Tuesday, March 13, 2012

Security Architecture Principles

I would like to recommend to you some principles for security architecture, how to design security into our enterprises, networks, systems, and applications. First I have to say a little about architecture in general and security architecture in particular.

Architecture is part of design. It is that part of design that deals with:

* appearance, how things look,
* function, what they do,
* location, where things sit relative to other things, and
* materials, what they are built with.
I like to use the analogy of residential architecture because that is what most of us think about when we think architecture. The design describes what the house will look like, what kinds of rooms it will have, where they will sit relative to one another and what materials the house will be built with.

Note that the design of the house includes multiple views and documents, including a model, elevation, or perspective, a floor plan, and a list of materials and their specifications. Note that most of the materials can be specified by reference to existing standards but novel materials have to be described in detail.

Security architecture deals with how security looks to the user, security functions, such as user identification and authentication, and access control, where the functions are located and how they interact, and what components, both off-the-shelf and purpose built, they are built with.

My mentor, Harry DeMaio, likes to say that "security architecture is derivative of and dependent upon IT architecture" but then goes on to point out that if that architecture is not rigorous and well documented then that must be done before the security design can proceed. My own experience is that when I ask management about their IT architecture, they give me a list of components but cannot tell me how they are used or how they fit together, let alone show me where these things are documented. Of course the implication is that much of the design is ad hoc, not to say that it "grew like Topsy." Thus our work often starts with documenting "what is" so that we can refer to it.

We speak of "expressing" the design. Like the design of the house, our design involves multiple views and levels of detail, multiple documents and models. We can think of it as top down, one page at a time, carefully indexed and cross referenced. As the designer of a building or house uses blue-prints (still called that though they are no longer blue) we use network diagrams, stack diagrams, and access path schematics. As the building designer uses pictures, we may use screen shots, as he uses models, we may use working prototypes.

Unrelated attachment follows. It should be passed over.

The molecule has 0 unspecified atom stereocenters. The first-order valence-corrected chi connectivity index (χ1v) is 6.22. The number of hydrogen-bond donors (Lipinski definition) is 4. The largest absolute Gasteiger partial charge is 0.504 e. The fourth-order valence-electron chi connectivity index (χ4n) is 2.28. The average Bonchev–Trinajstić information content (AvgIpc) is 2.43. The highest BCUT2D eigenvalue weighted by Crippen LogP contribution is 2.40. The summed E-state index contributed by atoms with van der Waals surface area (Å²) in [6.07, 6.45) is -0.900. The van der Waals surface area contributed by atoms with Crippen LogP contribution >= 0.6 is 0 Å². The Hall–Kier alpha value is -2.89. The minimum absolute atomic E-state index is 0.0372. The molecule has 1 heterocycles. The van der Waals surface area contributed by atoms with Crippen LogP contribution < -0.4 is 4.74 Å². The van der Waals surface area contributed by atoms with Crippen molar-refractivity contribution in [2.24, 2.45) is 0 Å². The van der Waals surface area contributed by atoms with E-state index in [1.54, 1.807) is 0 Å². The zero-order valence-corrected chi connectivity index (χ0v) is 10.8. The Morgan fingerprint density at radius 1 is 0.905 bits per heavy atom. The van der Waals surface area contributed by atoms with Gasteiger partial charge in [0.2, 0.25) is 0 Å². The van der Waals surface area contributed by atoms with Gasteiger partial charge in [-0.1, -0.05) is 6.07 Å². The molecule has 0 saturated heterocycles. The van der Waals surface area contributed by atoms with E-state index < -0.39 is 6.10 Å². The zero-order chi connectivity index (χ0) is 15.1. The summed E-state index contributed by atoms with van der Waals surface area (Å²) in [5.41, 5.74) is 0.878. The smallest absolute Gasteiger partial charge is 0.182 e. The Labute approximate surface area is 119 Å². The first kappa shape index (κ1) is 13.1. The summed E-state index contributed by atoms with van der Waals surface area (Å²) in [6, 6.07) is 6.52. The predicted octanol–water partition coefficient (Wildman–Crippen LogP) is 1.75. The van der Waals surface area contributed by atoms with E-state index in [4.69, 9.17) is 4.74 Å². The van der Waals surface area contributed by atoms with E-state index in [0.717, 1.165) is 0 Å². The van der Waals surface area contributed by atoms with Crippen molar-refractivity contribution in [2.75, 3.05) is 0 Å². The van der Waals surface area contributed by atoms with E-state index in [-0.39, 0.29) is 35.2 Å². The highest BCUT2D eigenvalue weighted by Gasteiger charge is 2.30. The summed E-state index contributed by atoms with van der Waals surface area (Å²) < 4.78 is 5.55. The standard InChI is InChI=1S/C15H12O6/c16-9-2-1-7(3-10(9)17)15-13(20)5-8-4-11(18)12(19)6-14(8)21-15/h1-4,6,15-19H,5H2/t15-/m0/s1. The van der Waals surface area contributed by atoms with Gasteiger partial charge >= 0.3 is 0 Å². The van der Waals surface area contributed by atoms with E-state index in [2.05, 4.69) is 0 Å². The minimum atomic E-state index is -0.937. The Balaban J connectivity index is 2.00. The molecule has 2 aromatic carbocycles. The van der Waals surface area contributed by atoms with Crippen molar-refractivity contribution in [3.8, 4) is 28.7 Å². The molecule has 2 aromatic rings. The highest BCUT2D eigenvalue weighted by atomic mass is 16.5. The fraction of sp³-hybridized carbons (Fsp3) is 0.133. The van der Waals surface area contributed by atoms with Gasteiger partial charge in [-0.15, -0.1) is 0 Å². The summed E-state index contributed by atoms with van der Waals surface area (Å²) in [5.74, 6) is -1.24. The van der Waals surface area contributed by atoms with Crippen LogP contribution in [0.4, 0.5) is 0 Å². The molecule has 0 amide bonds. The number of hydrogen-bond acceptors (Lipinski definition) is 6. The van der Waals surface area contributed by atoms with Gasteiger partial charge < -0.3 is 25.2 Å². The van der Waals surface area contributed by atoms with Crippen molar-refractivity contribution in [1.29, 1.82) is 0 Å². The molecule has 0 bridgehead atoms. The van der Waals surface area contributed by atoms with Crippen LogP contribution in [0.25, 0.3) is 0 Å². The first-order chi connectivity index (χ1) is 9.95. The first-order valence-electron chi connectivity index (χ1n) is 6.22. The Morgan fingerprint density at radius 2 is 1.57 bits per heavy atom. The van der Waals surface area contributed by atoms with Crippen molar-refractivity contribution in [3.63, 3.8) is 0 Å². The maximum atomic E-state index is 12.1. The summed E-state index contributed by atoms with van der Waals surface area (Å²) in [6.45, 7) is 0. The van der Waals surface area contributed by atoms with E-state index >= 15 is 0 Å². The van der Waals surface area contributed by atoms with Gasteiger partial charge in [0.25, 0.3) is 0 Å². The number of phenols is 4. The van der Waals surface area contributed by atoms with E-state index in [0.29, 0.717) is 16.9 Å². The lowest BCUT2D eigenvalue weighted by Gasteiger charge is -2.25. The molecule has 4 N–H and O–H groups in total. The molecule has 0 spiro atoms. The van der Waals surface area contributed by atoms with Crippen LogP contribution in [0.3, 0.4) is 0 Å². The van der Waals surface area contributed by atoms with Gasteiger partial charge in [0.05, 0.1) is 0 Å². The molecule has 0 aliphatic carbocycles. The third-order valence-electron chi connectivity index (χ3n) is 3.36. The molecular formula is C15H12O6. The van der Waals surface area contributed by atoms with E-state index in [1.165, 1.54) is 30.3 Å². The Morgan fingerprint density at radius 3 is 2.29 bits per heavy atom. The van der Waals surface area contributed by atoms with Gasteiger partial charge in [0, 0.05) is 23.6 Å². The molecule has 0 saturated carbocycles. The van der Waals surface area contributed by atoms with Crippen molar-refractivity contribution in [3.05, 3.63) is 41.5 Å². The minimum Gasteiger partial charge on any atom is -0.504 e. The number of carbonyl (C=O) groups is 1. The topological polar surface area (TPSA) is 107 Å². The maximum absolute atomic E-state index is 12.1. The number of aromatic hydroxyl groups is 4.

Design is an iterative process that begins with identification and documentation of requirements. Think about the residential architect. He needs to know neighborhood, family size, life style, taste, budget, etc. We need to know industry, business strategy, environment, including natural and man-made hazards, scale, required behavior, forbidden behavior, permissible and impermissble failure modes, applications, risk tolerance, cost to over come resistance, i.e. strength, organization, users, etc. Identifying and expressing security requirements is a topic for another day.

To identify all of these requirements, like the residential architect, we may use our experience, structured interviews, questionnaires, document reviews, and "strawman" documents, sample deliverables that illustrate design options and choices.

For security design these choices may include economy of logon, single point of administration, end-to-end user-to-application encryption, layered networks, limited reliance on operating systems, granular access close to the data, certificate based credentials, failure to logon (rather than to the operating system prompt).

So much for context. Let's get to the principles. First practices, then appearance, function, materials, and, finally one or two ideas on sources.